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THE following trifles are not the production of the poet, who, with all the advantages of learned art, and perhaps amid the elegances and idlenesses of upper life, looks down for a rural theme, with an eye to Theocritus or Virgil. To the Author of this, these and other celebrated names, their countrymen, are, at least in their original language, a fountain shut up, and a book sealed. Unacquainted with the necessary requisites for commencing poet by rule, he sings the sentiments and manners he felt and saw in himself and his rustic compeers around him, in his and their native language. Though a rhymer from his earliest years, at least from the earliest impulses of the softer passion, it was not till very lately that the applause, perhaps the partiality, of friendship, wakened his vanity so far as to make him think any thing of his worth shewing; and none of the following works were composed with a view to the press. To amuse himself with the little creations of his own fancy, amid the toil and fatigues of a laborious life; to transcribe the various feelings, the loves, the griefs, the hopes, the fears, in his own breast; to find some kind of counterpoise to the struggles of a world, always an alien scene, a task uncouth to the poetical mind-these were his motives for courting the Muses, and in these he found Poetry to be its own reward.

Now that he appears in the public character of an Author, he does it with fear and trembling. So dear


is fame to the rhyming tribe, that even he, an obscure, nameless Bard, shrinks aghast at the thought of being branded as-an impertinent blockhead, obtruding his nonsense on the world; and, because he can make a shift to jingle a few doggerel Scottish rhymes together, looking upon himself as a Poet of no small consequence forsooth!

It is an observation of that celebrated poet, Shen stone, whose divine Elegies do honour to our language, our nation, and our species, that Humility has depressed many a genius to a hermit, but never raised one to fame!' If any critic catches at the word genius, the Author tells him, once for all, that he cer tainly looks upon himself as possessed of some poetic abilities, otherwise his publishing in the manner he has done, would be a manoeuvre below the worst character, which, he hopes, his worst enemy will ever give him. But to the genius of a Ramsay, or the glorious dawnings of the poor, unfortunate Fergusson, he, with equal, unaffected sincerity, declares, that even in his highest pulse of vanity, he has not the most distant pretensions. These two justly admired Scottish Poets he has often had in his eye in the following pieces; but rather with a view to kindle at their flame, than for servile imitation.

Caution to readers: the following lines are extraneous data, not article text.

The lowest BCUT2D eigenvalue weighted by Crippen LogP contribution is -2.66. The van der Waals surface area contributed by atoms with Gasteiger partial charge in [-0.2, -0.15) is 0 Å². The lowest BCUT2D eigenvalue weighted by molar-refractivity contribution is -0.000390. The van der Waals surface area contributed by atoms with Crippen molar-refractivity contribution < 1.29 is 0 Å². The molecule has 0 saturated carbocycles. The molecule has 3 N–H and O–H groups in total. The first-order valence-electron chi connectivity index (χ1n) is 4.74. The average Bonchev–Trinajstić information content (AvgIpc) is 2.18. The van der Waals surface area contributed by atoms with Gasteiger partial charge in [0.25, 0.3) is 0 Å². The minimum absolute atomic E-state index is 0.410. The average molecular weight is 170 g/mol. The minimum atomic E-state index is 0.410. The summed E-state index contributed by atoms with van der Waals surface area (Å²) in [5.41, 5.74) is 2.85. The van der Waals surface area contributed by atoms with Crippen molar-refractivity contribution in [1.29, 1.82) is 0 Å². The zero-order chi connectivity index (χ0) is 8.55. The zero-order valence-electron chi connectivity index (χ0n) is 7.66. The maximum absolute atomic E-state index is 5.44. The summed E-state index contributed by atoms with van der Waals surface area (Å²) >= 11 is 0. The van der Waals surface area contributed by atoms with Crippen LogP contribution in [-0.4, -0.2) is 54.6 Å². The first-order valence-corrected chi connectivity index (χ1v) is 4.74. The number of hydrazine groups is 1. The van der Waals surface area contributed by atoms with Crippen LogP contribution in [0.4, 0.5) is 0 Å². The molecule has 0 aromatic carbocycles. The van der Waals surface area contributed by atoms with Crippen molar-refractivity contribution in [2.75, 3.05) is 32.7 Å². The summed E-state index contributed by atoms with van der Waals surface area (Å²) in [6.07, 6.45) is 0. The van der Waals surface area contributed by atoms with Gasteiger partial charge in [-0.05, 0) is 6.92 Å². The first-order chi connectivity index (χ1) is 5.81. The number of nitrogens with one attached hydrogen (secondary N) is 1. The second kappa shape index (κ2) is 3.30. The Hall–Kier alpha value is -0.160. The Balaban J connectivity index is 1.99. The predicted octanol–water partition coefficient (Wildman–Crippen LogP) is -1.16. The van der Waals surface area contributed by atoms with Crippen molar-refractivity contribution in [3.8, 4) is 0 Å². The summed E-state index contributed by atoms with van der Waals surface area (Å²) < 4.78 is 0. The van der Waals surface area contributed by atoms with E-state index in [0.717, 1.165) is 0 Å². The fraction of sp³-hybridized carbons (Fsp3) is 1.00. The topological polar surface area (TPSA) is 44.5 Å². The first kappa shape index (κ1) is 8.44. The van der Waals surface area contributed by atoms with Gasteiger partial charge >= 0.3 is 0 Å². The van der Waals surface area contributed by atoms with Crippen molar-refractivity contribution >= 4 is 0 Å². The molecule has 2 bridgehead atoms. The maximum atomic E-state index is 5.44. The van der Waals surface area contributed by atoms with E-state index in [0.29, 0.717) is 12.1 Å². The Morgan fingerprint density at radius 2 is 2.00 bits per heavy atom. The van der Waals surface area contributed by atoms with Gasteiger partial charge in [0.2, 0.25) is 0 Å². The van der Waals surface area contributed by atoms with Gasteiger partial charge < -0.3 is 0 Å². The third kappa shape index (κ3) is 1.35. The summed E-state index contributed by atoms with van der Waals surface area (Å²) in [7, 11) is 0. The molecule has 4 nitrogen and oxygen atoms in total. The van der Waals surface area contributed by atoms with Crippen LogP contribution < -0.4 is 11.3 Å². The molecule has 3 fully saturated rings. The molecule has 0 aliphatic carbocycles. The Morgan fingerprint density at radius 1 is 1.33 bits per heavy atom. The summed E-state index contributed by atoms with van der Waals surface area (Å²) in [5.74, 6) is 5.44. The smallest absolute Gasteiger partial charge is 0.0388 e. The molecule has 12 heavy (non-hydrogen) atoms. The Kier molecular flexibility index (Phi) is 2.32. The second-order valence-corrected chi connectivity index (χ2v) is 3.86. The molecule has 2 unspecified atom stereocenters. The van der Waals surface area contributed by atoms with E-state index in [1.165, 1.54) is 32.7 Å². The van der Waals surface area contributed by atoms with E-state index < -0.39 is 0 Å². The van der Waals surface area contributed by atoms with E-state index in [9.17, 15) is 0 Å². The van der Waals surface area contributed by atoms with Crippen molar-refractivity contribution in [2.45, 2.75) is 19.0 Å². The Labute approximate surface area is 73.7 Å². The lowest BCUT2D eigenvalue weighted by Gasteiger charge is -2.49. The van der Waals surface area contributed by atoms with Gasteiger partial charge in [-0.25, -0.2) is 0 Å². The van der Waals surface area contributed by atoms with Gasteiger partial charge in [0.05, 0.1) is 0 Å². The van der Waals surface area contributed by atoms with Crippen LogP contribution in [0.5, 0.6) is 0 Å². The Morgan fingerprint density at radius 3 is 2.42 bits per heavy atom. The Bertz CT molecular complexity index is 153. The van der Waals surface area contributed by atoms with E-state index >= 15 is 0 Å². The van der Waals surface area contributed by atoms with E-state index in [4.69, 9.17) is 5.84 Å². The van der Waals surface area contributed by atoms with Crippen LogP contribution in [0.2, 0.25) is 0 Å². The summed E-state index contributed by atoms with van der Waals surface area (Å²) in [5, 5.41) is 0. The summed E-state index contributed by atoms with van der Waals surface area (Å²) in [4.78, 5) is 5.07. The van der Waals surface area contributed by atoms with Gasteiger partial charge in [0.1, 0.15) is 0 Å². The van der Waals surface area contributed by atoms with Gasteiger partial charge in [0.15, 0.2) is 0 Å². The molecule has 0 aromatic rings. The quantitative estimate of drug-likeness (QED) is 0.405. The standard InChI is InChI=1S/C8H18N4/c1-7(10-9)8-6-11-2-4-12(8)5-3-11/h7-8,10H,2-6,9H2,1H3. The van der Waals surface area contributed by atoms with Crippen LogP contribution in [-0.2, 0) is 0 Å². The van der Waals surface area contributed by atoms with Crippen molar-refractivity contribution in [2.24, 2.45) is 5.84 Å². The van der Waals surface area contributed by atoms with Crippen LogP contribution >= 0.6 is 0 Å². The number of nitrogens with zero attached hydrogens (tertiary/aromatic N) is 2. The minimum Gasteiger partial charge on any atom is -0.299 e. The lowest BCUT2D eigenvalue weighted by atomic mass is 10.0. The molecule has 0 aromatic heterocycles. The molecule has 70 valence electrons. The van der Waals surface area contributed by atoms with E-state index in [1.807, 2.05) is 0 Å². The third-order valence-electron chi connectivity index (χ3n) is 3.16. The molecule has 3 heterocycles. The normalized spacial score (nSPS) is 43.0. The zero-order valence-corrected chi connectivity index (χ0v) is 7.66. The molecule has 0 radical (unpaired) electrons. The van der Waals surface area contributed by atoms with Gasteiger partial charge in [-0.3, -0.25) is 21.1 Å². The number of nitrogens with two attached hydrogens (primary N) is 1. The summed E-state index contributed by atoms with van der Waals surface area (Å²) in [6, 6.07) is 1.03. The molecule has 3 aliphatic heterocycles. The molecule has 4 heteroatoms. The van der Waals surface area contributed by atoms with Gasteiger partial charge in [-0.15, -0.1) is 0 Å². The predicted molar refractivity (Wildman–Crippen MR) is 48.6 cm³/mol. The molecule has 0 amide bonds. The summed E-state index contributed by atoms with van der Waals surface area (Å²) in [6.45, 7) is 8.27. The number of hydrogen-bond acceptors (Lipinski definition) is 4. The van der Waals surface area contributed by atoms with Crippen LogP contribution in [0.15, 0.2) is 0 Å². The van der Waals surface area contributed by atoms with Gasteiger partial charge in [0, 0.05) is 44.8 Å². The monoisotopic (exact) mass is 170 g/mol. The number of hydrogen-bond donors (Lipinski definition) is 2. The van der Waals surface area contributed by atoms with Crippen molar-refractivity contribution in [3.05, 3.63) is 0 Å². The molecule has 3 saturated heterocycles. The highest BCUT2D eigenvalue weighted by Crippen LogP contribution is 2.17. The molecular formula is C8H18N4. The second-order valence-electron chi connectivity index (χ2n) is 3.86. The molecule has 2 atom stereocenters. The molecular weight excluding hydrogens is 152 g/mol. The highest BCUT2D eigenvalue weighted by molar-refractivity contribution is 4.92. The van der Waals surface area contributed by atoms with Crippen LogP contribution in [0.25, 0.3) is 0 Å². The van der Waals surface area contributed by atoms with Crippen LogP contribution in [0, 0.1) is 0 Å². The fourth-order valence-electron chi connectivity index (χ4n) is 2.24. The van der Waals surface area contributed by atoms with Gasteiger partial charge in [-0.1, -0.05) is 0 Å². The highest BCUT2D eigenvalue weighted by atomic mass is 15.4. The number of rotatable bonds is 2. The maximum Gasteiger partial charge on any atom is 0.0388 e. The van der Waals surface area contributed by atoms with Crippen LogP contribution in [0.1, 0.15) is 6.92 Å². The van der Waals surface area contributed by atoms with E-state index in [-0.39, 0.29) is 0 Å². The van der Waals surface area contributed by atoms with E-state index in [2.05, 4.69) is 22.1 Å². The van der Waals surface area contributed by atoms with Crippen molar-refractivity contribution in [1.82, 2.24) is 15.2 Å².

To his Subscribers, the Author returns his most sincere thanks-not the mercenary bow, over a counter-but the heart-throbbing gratitude of the Bard, conscious how much he owes to benevolence and friendship, for gratifying him, if he deserves it, in that dearest wish of every poetic bosom-to be distinguished. He begs his readers, particularly the learned and the polite, who may honour him with a perusal, that they will make every allowance for education and circumstances of life; but if, after a fair, candid, and impartial criticism, he shall stand convicted of dullness and nonsense, let him be done by as he would in that case do by others-let him be condemned, without mercy, to contempt and oblivion.




MY LORDS ANd Gentlemen,

A SCOTTISH Bard, proud of the name, and whose highest ambition is to sing in his Country's service -where shall he so properly look for patronage as to the illustrious names of his native Land-those who bear the honours and inherit the virtues of their Ancestors? The Poetic Genius of my Country found me, as the prophetic bard Elijah did Elisha-at the plough; and threw her inspiring mantle over me. She bade me sing the loves, the joys, the rural scenes and rural pleasures of my native soil in my native tongue. I tuned my wild, artless notes as she inspired. She whispered me to come to this ancient Metropolis of Caledonia, and lay my songs under your honoured protection.

Though much indebted to your goodness, I do not approach you, my Lords and Gentlemen, in the usual style of Dedication, to thank you for past favours. That path is so hackneyed by prostituted learning, that honest rusticity is ashamed of it. Nor do I present this address with the venal soul of a servile Author, looking for a continuation of those favours. 1 was bred to the plough, and am independent. I come to claim the common Scottish name with you, my illustrious countrymen; and to

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